Rolling with the cool kids

By Nick Binderrolling Tru_Turf Action 2

If you really think about it, you could say that athletic fields are the cool kids of turf management. People will drive for hours, pay hundreds of dollars, and brave the worst weather conditions imaginable just to get a seat as close to them as possible. National and international television broadcasts are fixated on them for hours at a time. Heck, athletic fields have even been showing up fashionably late to the turfgrass management party for decades.

Taking a quick look at the methods used to manage both athletic fields and golf course greens, it is rather easy to pick up on the similarities. When you glance a little closer, you’ll find that virtually every one of these methods was originally honed by golf course superintendents across the world and then, typically years later, adopted by sports field managers everywhere. Tactics such as stripe mowing, applying sand topdressing, and core cultivation were at one time unique to putting green management and have since become commonplace on virtually every competition athletic field in the world; and because of it, the quality of those fields has improved dramatically!

“So who’s showing up next to the party?”

One common management technique used daily (and sometimes more) by managers of golf course greens is routine lightweight rolling. Although, it has yet to gain similar popularity in athletic field maintenance, it is a cultural practice used in managing turf that dates back as far as the 18th century on golf courses. Since this time, and particularly in the last quarter century, routine lightweight rolling has become an essential tool for golf courses. Research has proven that frequent and consistent rolling can provide a faster (smoother) putting surface, along with many other benefits that may not seem quite as obvious (and we’ll discuss those a little later).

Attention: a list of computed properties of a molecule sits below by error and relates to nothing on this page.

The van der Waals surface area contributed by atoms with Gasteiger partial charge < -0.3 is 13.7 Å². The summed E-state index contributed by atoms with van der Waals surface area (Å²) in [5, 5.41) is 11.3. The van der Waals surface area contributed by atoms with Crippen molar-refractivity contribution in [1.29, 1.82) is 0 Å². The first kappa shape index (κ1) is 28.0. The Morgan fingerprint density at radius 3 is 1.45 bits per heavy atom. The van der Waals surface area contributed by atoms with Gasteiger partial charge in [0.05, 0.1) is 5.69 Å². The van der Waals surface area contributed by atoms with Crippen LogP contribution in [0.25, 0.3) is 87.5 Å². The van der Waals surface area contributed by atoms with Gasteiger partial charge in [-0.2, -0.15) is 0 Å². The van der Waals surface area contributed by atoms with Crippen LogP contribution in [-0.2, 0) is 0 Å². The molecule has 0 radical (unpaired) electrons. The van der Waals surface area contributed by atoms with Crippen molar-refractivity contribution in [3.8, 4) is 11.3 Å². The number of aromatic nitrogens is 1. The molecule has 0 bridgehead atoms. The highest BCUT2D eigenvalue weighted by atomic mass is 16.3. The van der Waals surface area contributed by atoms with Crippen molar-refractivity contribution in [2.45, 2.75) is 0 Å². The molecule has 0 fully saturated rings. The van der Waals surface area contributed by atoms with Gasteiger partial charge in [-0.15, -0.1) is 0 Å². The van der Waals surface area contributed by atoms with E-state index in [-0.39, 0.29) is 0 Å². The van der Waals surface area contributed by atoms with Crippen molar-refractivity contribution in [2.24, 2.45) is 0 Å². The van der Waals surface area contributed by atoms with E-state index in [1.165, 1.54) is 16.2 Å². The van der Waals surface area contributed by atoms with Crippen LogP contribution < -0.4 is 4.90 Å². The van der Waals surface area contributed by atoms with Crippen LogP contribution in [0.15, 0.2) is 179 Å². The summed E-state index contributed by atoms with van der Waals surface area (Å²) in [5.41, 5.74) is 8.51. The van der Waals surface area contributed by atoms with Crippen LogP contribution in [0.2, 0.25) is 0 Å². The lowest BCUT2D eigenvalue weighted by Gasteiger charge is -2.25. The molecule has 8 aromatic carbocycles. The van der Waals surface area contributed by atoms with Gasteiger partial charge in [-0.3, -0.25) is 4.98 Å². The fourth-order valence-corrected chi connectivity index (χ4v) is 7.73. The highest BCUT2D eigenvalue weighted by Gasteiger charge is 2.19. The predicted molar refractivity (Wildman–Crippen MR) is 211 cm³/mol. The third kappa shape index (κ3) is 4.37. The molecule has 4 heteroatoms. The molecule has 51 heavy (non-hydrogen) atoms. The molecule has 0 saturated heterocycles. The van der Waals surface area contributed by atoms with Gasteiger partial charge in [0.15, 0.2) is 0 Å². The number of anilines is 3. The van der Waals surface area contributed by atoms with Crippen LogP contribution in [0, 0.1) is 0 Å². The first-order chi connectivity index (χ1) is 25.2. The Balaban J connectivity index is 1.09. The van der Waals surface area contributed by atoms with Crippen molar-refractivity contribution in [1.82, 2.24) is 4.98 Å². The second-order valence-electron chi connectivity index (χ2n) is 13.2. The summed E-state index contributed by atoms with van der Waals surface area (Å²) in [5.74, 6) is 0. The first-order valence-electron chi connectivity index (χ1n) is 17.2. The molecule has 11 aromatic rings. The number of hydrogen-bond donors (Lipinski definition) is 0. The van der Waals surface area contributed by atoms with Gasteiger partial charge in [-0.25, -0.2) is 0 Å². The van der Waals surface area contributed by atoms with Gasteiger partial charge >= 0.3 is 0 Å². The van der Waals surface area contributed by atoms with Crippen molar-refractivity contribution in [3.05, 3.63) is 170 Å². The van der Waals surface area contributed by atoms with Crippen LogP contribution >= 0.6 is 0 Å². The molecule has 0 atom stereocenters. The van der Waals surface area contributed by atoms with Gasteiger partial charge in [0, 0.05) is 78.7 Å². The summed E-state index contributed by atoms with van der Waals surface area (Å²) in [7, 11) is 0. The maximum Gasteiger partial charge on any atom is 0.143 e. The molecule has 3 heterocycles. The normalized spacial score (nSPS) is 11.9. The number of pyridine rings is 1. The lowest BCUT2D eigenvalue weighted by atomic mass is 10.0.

Although used on occasion during special circumstances, such as alleviating frost heaving or as a part of seeding/sodding projects, a roller is yet to become an everyday piece of equipment on a sports field. A rare field manager might swear by the benefits he or she gets from the consistent use of a lightweight roller, but it is definitely the exception rather than the rule.

Since we’re on the topic of cool kids, I thought: Who’s funnier, more popular, and just plain cooler than David Letterman? So why not use a Top 10 list to examine whether lightweight rolling might be the next cultural practice that began in golf to become a staple on athletic fields?

Let’s take a look at the 2014 Canadian International Turfgrass Conference & Trade Show presentation given by Dr. Thom Nikolai of Michigan State University on his Top 10 Reasons to Roll Course Greens: